Coprimary end points for the pooled analysis were ORR and DOR, both as assessed by blinded independent central review. Key secondary end points included overall survival (OS), PFS, and safety.8 ORR was 57% (95% CI, 43.2-70.8), and median DOR was 10.0 months (95% CI, 7.1-not estimable [NE]). Median OS and PFS were 21 months (95% CI, 14.9-NE) and 11.0 months (95% CI, 8.0-14.9), respectively.8 An integrated safety analysis included 68 patients with NTRK fusion-positive tumors.8 The most common grade 3 or 4 TRAEs in these patients were increased weight (10%) and anemia (12%). Three serious TRAEs (ie, cerebellar ataxia, cognitive disorder, dizziness) occurred, and 3 patients in the NTRK-fusion positive population discontinued treatment due to TRAEs.8

Emerging Larotrectinib Data

In 2020, expanded efficacy data from the LOXO-TRK-14001, NAVIGATE, and SCOUT trials were reported.9 Data from the same 55 patients included in the primary pooled analysis were combined with data from an additional 104 adult or pediatric patients with non-CNS solid tumors who were enrolled in one of the 3 trials. All patients received 1 or more doses of larotrectinib.9 At the time of data analysis, 102 of the 159 patients (64%) were still receiving treatment. The ORR was similar to that reported in the primary analysis: of 153 evaluable patients, 121 (79%; [95% CI, 72-85]) responded to treatment.9 ORR was higher in pediatric patients (92%) than in adults (73%).9 Median DOR was 35.2 months (95% CI, 22.8- NE), and median PFS was 28.3 months (95% CI, 22.1-NE).9 No new AEs were identified since the previous analysis. Anemia occurred in 10% of patients and decreased neutrophil count occurred in 5%. Most AEs were grade 1 or 2 in severity.9 Grade 3 and 4 TRAEs occurred in 13% and less than 1% of patients, respectively; of these, the most common were increased ALT (3%), anemia (2%), and decreased neutrophil count (2%). Five percent of patients had serious AEs, most commonly nausea, increased ALT, or increased AST (all <1%).9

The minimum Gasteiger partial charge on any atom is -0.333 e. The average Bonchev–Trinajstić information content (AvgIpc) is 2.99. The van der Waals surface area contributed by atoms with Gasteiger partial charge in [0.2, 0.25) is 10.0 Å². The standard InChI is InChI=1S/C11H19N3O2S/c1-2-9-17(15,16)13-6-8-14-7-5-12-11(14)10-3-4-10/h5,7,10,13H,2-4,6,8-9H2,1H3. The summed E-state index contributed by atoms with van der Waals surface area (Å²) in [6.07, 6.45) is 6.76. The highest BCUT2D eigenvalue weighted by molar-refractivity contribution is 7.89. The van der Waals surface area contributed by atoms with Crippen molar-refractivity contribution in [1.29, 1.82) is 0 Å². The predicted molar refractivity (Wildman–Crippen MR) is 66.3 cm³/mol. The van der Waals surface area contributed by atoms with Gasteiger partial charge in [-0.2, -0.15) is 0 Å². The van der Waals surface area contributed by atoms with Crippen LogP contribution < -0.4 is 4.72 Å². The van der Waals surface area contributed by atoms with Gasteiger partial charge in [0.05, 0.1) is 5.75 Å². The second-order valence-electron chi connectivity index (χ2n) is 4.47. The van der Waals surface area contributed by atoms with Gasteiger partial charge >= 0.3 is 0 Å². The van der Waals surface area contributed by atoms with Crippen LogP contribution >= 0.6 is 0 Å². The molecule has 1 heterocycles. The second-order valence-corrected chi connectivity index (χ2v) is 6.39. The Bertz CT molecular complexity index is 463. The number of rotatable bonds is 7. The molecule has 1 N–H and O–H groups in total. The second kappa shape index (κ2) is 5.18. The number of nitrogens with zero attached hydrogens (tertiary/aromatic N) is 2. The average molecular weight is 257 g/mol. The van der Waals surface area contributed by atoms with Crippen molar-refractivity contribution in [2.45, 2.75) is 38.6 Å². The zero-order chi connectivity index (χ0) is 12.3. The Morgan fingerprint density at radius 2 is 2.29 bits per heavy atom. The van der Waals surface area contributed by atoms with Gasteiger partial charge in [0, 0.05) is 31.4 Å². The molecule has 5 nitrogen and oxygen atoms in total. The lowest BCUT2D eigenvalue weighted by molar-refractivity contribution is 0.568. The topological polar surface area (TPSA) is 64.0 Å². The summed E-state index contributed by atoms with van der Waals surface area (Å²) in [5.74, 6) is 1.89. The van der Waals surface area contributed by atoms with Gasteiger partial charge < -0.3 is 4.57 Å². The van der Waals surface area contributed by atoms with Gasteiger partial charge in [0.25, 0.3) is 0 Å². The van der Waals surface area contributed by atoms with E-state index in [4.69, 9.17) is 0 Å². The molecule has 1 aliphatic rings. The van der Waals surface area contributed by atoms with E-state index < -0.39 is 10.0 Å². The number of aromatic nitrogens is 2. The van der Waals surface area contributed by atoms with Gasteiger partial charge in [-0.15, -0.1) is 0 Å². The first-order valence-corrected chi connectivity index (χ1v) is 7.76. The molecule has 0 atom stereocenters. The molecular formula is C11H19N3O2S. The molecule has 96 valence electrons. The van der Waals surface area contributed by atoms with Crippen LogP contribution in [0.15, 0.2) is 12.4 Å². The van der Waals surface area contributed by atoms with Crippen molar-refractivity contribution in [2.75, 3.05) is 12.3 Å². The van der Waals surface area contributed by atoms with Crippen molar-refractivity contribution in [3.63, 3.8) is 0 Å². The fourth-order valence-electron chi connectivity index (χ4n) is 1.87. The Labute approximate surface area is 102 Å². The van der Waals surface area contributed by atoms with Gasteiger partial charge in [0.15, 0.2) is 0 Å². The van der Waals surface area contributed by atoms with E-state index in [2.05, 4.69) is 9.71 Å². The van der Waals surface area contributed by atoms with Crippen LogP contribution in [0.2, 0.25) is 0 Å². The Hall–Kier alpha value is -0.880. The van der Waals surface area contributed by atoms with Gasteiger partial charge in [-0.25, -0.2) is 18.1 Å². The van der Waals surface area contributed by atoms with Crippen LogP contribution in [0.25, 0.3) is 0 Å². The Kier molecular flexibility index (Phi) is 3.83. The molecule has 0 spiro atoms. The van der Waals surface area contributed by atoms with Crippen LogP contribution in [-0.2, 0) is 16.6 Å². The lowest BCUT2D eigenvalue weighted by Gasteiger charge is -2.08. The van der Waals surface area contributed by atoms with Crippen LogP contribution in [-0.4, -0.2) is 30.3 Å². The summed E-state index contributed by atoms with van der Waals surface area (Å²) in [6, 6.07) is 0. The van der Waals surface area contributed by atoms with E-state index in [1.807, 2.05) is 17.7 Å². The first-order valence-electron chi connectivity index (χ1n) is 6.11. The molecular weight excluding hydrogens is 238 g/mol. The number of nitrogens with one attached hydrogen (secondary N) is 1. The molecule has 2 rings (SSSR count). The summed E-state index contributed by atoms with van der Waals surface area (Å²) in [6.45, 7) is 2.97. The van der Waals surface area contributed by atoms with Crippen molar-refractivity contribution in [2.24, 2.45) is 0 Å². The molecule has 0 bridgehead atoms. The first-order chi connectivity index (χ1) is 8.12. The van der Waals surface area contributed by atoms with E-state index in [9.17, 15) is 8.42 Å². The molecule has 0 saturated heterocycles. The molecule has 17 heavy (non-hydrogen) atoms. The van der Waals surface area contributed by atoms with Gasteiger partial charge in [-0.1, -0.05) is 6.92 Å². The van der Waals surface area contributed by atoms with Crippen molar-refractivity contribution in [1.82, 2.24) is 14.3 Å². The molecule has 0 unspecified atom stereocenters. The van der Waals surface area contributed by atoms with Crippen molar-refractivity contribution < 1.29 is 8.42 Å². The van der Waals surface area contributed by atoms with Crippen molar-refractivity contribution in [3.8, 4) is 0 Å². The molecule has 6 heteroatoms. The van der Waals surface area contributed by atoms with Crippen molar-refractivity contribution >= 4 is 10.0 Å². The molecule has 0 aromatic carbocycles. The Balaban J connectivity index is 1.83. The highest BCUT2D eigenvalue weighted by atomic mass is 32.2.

Additionally, a 2021 conference abstract reported data from a total of 206 adult or pediatric patients enrolled in one of the 3 trials. Investigator-assessed ORR was similar to that reported in the previous 2 analyses (75%; [95% CI, 68-81]).10 Median OS was not reached, and median PFS was 35.4 months (95% CI, 23.4-55.7).10 TRAEs were mainly grade 1 or 2 in severity. Eighteen percent of patients had grade 3 or 4 TRAEs, and 2% of patients discontinued larotrectinib due to TRAEs.10

In 2021, 2 conference abstracts reported tumor-type-specific data from patients enrolled in the LOXO-TRK-14001, SCOUT, and/or NAVIGATE trials. One conference abstract reported long-term, pooled follow-up data from 20 adult patients with small cell (n = 1) or non-small cell (n = 19) lung cancer who were enrolled in either the LOXO-TRK-14001 or NAVIGATE trial.11 Investigator-assessed ORR was 73% (95% CI, 45-92) in the 15 patients who were evaluable for response. Eight evaluable patients had baseline CNS metastases. In these patients, ORR was 63% (95% CI, 25-91).11 Median OS was 40.7 months (95% CI, 17.2-NE).11 Most AEs were grade 1 or 2 in severity. Sixteen of the 20 patients experienced TRAEs, and 2 patients had grade 3 TRAEs (ie, hypersensitivity, myalgia, weight increase).11